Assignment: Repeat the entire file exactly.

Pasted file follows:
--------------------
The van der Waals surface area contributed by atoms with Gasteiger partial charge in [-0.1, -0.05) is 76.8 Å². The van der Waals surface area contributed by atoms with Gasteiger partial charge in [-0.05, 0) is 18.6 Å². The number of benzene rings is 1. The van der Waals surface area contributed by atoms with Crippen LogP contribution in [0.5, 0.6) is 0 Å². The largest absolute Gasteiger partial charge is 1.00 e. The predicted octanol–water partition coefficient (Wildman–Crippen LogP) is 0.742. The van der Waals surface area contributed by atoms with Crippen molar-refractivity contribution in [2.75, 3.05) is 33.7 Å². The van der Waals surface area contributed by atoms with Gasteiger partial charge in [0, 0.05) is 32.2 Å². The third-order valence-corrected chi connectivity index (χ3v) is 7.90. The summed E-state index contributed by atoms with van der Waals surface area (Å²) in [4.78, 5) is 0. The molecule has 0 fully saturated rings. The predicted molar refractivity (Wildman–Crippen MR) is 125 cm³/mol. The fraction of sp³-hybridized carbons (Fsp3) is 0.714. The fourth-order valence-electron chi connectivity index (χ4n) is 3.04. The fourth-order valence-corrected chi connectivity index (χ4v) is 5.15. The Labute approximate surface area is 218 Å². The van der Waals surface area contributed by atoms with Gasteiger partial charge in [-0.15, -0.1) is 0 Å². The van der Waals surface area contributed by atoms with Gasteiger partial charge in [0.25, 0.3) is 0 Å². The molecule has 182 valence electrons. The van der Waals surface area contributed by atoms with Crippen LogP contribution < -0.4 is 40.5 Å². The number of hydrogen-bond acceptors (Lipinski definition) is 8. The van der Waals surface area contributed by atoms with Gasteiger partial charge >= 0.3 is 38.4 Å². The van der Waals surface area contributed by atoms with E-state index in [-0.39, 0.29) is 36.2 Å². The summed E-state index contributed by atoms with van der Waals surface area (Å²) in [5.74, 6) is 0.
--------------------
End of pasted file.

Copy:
The van der Waals surface area contributed by atoms with Gasteiger partial charge in [-0.1, -0.05) is 76.8 Å². The van der Waals surface area contributed by atoms with Gasteiger partial charge in [-0.05, 0) is 18.6 Å². The number of benzene rings is 1. The van der Waals surface area contributed by atoms with Crippen LogP contribution in [0.5, 0.6) is 0 Å². The largest absolute Gasteiger partial charge is 1.00 e. The predicted octanol–water partition coefficient (Wildman–Crippen LogP) is 0.742. The van der Waals surface area contributed by atoms with Crippen molar-refractivity contribution in [2.75, 3.05) is 33.7 Å². The van der Waals surface area contributed by atoms with Gasteiger partial charge in [0, 0.05) is 32.2 Å². The third-order valence-corrected chi connectivity index (χ3v) is 7.90. The summed E-state index contributed by atoms with van der Waals surface area (Å²) in [4.78, 5) is 0. The molecule has 0 fully saturated rings. The predicted molar refractivity (Wildman–Crippen MR) is 125 cm³/mol. The fraction of sp³-hybridized carbons (Fsp3) is 0.714. The fourth-order valence-electron chi connectivity index (χ4n) is 3.04. The fourth-order valence-corrected chi connectivity index (χ4v) is 5.15. The Labute approximate surface area is 218 Å². The van der Waals surface area contributed by atoms with Gasteiger partial charge in [-0.15, -0.1) is 0 Å². The van der Waals surface area contributed by atoms with Gasteiger partial charge in [0.25, 0.3) is 0 Å². The molecule has 182 valence electrons. The van der Waals surface area contributed by atoms with Crippen LogP contribution < -0.4 is 40.5 Å². The number of hydrogen-bond acceptors (Lipinski definition) is 8. The van der Waals surface area contributed by atoms with Gasteiger partial charge >= 0.3 is 38.4 Å². The van der Waals surface area contributed by atoms with E-state index in [-0.39, 0.29) is 36.2 Å². The summed E-state index contributed by atoms with van der Waals surface area (Å²) in [5.74, 6) is 0.